by Katrin WinterChoose a language:
25. September 2018, 09:27
25. September 2018, 09:27
24/09/18 UNESCO has named the action of World Cleanup Day and its Keep It Clean Plan as one of the three winners of this year’s UNESCO-Japan Prize on Education for Sustainable Development. This year’s winners were chosen by an independent international jury from 87 nominations, submitted by the governments of UNESCO Member States and organisations […]
UNESCO has named the action of World Cleanup Day and its Keep It Clean Plan as one of the three winners of this year’s UNESCO-Japan Prize on Education for Sustainable Development.
This year’s winners were chosen by an independent international jury from 87 nominations, submitted by the governments of UNESCO Member States and organisations in official partnership with UNESCO. The core selection criteria were the projects’ potential for transformation, their innovative quality and the ability to embrace all three dimensions of sustainability – the economy, society and the environment.
World Cleanup Day united 15 million people across 158 countries and territories for the biggest waste collection day in human history on 15 September. “This has been an amazing shared effort of thousands of organisers and leaders who want to raise awareness and create a lasting change in their neighbourhoods,” said Eva Truuverk, head of the managing board of the Let’s Do It! Foundation, propelling the World Cleanup Day. She added, “A massive cleanup action is the best way to truly engage people and bring the problem into focus, but we have always seen it as just a beginning. To truly solve the global mismanaged waste crisis, we need commitment and very clear steps from all parties.”
A group of renowned researchers and experts, working under the wing of the Let’s Do It! Foundation, has prepared a clear set of suggestions, titled the ‘Keep It Clean Plan’, which was released on 16 September. The plan embeds the principles of the ‘Zero Waste’ strategy and concludes with recommended actions for businesses, governments, citizens and NGOs to implement specific steps to deal with the global mismanaged waste crisis.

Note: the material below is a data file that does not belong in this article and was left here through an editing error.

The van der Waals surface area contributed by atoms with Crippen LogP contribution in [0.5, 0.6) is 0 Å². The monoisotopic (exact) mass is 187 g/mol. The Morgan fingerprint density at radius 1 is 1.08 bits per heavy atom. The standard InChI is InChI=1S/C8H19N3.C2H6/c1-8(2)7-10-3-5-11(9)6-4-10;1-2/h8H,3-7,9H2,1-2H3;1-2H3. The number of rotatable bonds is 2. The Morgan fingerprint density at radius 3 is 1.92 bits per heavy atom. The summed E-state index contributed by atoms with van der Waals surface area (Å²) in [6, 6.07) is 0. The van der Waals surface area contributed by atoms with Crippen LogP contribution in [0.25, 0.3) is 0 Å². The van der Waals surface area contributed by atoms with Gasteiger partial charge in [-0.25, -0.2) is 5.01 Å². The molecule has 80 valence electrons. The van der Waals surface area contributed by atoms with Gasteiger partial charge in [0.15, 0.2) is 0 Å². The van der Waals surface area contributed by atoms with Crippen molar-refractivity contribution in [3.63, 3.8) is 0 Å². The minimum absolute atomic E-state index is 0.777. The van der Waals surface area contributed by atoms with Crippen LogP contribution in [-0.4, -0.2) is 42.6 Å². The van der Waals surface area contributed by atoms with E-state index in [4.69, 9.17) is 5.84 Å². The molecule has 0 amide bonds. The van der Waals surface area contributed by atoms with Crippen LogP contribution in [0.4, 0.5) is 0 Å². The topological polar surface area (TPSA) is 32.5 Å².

Let’s Do It! Foundation is looking to work in cooperation with the country and community leaders, as well as with partners, to develop further country-based roadmaps towards better waste management systems and policies, thus engaging public and private sectors as well as local communities. The further collaborative steps based on the Keep It Clean Plan will be decided together with the country leaders at the 8th annual Clean World Conference, held in Tallinn on 24-27 January, 2019.
World Cleanup Day is being propelled by Let’s Do It! Foundation, which has grown out from the civic movement Let’s do it! World. The movement has been initiating cleanup actions around the globe throughout the last decade, with now over 35 million volunteers taking part in total. It all began in the small Northern European tech-savvy country of Estonia in 2008, when 50,000 people came together to clean up the entire country in just five hours. Technology created by former Skype chief architect and co-founder of Starship Technologies, Ahti Heinla, enabled the organising team to map more than 10,000 trashpoints before the cleanup and arrange the work of 50,000 volunteers. Together they collected more than 10,000 tons of mismanaged waste from nature and public areas.
The UNESCO-Japan Prize on Education for Sustainable Development (ESD) was funded by the Government of Japan. The Prize was established by UNESCO’s Executive Board in the framework of the Global Action Programme on ESD (GAP), to showcase and reward outstanding ESD projects and programmes. This is the fourth edition of the Prize.
The other two winners were Namib Desert Environmental Education Trust (NaDEET) from Namibia and the Kalabia Foundation (YaKIn) from Indonesia. Each of the three non-profit organizations will receive an award of 50,000 USD.
UNESCO’s Director-General and a representative of the Government of Japan will award the Prize to the three laureates in a ceremony at UNESCO Headquarters in Paris on 9 October 2018, during the 205th session of the UNESCO Executive Board.